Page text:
Have you ever heard of the word “scrumping”? No? You’re not alone.
As it happens, neither have most of the world’s non-British English speakers, as far as I could find. And when they have, most of them think of a completely different activity than the one in the minds of Brits.
Allow me to explain where I am going…
You see, besides food Aunt Ilana and I have another passion: words. A good thing, because, seeing as our English and Spanish come from different sides of the Atlantic, we basically speak different languages. You know, “separated by a common language” and all that.
One of our pastimes is to find adequate translations for obscure food-related words. Empalagoso (Spanish for sickly-sweet, but with other connotations) is a favorite project of ours. Lately we find another such words: marotear.
Are you confused yet? Good, welcome to our world.
What is “marotear”, or scrumping, for that matter? Let’s start with marotear: marotear is stealing fruits from other people’s trees. It is specifically a semi-urban or suburban activity, one that countless Dominican boys dabbled in back in the days when our cities were much smaller and surrounded by suburban fruit gardens.
Scrumping, as I was kindly informed by Aunt Ilana, means the same thing, but from a British perspective. It is most commonly associated with apples, but can certainly be used for other fruits.
Both are illegal activities, but the kind that were more likely to land you in hot water with your parents than with the police.
But here’s the thing: scrumping, for the most part an unknown word, appears to have a, er… more risqué connotation in the US. Go ahead, look it up, I am not going to tell you. Marotear in the Dominican Republic only has one meaning.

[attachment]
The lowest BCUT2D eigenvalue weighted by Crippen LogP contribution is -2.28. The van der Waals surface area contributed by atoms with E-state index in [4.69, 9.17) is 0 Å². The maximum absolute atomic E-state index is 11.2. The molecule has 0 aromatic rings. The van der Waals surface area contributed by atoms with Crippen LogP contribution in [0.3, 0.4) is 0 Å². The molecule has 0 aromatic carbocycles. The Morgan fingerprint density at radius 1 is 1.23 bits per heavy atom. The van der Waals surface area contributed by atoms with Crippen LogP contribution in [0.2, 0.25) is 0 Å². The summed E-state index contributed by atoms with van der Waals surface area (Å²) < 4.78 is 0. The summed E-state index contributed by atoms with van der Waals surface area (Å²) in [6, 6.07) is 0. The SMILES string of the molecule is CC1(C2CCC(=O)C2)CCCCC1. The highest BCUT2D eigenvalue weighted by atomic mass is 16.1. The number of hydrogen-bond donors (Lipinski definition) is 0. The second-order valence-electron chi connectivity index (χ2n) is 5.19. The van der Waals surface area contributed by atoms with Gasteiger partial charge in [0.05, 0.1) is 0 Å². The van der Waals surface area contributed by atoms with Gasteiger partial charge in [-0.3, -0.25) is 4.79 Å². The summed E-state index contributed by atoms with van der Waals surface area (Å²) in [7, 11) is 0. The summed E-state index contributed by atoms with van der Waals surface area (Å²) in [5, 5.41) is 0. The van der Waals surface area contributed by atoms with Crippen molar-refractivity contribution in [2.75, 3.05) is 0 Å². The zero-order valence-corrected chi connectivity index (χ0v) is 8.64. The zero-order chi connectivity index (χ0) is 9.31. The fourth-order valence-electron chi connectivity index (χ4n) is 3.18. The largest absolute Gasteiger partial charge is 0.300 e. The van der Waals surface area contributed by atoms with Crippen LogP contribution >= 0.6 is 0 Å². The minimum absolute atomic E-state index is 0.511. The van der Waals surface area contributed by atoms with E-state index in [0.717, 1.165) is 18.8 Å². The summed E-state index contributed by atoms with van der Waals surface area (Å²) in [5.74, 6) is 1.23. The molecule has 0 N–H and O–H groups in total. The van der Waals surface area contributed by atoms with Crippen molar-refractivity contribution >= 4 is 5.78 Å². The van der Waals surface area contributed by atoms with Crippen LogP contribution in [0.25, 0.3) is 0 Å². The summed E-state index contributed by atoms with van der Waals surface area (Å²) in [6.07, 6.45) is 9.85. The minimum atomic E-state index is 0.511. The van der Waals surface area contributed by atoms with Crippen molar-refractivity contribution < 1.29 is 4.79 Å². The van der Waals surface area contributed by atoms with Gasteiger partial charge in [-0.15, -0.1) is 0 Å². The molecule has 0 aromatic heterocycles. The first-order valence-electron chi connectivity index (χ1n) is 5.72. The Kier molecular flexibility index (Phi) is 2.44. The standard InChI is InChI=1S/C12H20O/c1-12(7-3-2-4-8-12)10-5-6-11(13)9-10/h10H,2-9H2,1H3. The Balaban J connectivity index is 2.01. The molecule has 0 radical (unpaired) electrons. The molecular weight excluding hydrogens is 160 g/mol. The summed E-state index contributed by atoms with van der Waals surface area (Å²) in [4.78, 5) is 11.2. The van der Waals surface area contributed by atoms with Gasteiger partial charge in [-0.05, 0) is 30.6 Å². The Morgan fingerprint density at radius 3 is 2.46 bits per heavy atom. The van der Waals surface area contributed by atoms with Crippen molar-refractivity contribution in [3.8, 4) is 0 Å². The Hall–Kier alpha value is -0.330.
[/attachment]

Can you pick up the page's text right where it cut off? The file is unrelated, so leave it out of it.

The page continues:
Ok, and all this is apropos of what? Well, I made this tea with scrumped limes. More or less (the trees are on the side of walking paths where we live), but for a proper girl from the 1970s this is the closest I ever got to marotear. Just don’t tell my mom.
By the way, this lovely infusion is the Dominican answer to colds and flu. I am not an expert on the medicinal qualities of these plants (and they do have them), but at least it tastes heavenly and the vapor relieves stuffy noses.
This delicious and bone-warming infusion is used in the Dominican Rep. to alleviate the cold and flu symtoms.
- 1 lime or lemon
- Honey or sugar
- 12 leaves from a lime or lemon tree
- 4 mint leaves
- 8 cups of water
- Wash the leaves.
- In a deep pot (preferably stainless steel) heat the water until it comes to the boil.
- Add the lime and mint leaves and cook over very low heat until the water has reduced to half or has a light green color.
- Remove from the heat and add 1 tablespoon of lime juice
- Remove leaves.
- Sweeten with honey or sugar to taste.
- Serve hot.
Originally published: Jul 7, 2007